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Mira Nair '79 and Felipe M. Noguera '77 gave the winning speeches in this year's Boylston speaking contest last night before more than 200 people in Boylston Hall.
Nine finalists, chosen by a faculty committee last month from over 40 entrants, recited pieces by a variety of writers, including Donne, Browning, Yeats and Dylan Thomas.
Nair won $175 for delivering part of Jocasta's speech from a modern adaptation of Seneca's Oedipus. A transfer student from Delhi University, she won first prize in a nationwide speech contest in India in 1975.
Noguera won $100 for a dramatic reading of "The Meaning of the Fourth of July for Black People," by Frederick Douglass.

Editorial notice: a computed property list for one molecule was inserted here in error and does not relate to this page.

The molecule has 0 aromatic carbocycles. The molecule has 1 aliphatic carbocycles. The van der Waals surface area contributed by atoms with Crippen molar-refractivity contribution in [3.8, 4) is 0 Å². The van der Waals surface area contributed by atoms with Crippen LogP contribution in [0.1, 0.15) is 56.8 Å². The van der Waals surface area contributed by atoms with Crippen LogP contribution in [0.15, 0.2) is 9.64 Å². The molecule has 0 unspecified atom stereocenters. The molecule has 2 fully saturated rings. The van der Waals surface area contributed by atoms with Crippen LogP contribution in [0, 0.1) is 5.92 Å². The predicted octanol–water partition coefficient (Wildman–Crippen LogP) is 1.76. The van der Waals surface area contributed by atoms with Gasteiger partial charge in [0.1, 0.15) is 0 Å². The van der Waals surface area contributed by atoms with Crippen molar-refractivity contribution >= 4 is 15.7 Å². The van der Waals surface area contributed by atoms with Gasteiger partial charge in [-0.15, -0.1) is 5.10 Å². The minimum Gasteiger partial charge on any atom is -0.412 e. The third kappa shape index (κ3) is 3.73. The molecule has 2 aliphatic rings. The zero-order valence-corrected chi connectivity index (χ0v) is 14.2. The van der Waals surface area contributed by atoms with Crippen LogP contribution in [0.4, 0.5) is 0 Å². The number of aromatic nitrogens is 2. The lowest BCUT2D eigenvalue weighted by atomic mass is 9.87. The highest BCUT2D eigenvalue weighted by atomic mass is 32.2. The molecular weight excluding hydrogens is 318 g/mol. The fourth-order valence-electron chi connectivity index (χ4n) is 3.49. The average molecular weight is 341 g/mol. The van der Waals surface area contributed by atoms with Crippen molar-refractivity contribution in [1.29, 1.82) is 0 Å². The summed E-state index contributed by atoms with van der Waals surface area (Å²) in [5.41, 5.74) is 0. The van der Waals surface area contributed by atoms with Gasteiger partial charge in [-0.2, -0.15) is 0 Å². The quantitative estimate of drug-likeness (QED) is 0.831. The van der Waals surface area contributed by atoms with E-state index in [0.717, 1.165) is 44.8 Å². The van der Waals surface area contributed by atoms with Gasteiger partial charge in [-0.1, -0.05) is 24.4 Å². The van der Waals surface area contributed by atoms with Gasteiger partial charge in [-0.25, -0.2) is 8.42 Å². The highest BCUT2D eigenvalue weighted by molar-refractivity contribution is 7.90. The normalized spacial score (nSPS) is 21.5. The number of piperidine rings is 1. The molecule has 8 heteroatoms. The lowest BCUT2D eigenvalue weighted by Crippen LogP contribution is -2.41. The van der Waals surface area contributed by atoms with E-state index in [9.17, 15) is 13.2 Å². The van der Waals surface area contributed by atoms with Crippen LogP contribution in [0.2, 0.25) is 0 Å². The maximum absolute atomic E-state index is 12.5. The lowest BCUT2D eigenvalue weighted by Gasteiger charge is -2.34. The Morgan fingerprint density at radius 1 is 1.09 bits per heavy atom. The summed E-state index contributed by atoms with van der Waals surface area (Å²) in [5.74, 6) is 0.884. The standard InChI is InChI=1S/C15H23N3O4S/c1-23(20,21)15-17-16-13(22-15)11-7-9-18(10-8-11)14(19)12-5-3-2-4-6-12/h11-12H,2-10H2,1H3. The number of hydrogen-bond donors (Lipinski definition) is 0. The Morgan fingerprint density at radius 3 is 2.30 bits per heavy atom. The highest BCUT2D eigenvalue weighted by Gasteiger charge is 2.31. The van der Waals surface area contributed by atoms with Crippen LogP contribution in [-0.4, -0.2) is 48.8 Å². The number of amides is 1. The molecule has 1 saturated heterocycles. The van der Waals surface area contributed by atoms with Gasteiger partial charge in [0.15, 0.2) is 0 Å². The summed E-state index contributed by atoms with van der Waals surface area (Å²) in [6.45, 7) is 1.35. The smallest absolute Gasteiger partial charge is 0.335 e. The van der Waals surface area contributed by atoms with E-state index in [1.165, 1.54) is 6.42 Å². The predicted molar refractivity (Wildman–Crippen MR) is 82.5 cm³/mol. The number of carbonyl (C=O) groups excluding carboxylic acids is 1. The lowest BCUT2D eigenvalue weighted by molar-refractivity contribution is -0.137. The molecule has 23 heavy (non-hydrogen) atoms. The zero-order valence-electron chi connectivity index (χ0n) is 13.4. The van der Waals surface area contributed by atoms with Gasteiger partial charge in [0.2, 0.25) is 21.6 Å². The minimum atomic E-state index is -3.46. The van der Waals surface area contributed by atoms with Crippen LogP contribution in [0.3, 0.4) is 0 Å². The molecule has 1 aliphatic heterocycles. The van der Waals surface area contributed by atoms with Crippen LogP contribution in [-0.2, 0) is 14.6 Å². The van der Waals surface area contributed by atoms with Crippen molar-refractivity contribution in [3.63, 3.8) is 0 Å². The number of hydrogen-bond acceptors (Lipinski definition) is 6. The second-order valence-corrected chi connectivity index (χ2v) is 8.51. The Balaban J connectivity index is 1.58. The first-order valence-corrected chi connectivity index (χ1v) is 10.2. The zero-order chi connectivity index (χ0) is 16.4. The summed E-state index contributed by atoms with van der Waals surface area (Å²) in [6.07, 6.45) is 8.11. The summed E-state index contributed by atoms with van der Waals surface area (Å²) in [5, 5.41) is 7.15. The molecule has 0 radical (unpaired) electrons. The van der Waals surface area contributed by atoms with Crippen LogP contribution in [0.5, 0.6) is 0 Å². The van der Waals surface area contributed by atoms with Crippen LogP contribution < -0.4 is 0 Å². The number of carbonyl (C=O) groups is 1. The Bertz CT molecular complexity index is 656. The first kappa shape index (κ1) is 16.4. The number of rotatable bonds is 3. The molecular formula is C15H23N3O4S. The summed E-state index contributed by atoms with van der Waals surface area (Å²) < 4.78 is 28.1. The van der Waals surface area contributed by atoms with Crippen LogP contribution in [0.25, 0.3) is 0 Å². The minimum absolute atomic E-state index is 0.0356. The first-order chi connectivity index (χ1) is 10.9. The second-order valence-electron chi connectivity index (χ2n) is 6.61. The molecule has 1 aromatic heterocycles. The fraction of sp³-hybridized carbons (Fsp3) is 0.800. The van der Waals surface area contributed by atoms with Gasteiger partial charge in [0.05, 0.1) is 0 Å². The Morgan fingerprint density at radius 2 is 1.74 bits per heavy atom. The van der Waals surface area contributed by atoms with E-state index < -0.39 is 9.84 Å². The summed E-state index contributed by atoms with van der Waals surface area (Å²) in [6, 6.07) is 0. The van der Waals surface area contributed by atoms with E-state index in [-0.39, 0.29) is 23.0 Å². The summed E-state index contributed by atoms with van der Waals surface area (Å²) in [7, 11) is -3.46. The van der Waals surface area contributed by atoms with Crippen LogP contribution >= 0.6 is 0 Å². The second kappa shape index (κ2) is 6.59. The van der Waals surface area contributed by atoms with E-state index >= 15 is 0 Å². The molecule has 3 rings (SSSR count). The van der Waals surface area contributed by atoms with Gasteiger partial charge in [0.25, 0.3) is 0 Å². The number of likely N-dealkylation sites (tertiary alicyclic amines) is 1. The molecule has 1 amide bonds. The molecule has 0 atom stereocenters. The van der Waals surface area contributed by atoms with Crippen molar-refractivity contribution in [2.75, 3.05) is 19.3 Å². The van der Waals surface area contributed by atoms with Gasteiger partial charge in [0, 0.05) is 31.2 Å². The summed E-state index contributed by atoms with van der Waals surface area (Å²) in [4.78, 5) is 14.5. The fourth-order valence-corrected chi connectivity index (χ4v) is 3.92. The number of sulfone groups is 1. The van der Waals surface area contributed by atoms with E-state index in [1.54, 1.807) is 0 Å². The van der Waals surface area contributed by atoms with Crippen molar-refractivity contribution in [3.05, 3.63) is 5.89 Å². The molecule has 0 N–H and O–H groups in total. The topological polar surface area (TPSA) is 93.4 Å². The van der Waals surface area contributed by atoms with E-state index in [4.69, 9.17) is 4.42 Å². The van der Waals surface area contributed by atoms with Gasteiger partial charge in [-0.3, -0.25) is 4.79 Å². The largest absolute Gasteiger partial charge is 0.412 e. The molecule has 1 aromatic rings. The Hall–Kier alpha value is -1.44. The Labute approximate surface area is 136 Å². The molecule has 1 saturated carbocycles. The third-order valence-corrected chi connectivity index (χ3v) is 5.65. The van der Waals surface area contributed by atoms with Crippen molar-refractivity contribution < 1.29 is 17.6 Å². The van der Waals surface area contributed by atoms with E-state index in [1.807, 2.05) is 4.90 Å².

Robert S. Fitzgerald '33, Boylston Professor of Rhetoric and organizer of the contest, said yesterday the competition signifies "a return to the essence of literature" because it consists of "beautiful writing, so well-spoken."
The judges were Owen C. Thomas, an Episcopal priest at the Divinity School, Paul C. Reardon '32, a former Massachusetts Supreme Court Justice, and Mason Hammond '25, Pope Professor of the Latin Language and Literature Emeritus. As stipulated in the original grant for the contest, the judges represented the cloth, the bar and education.
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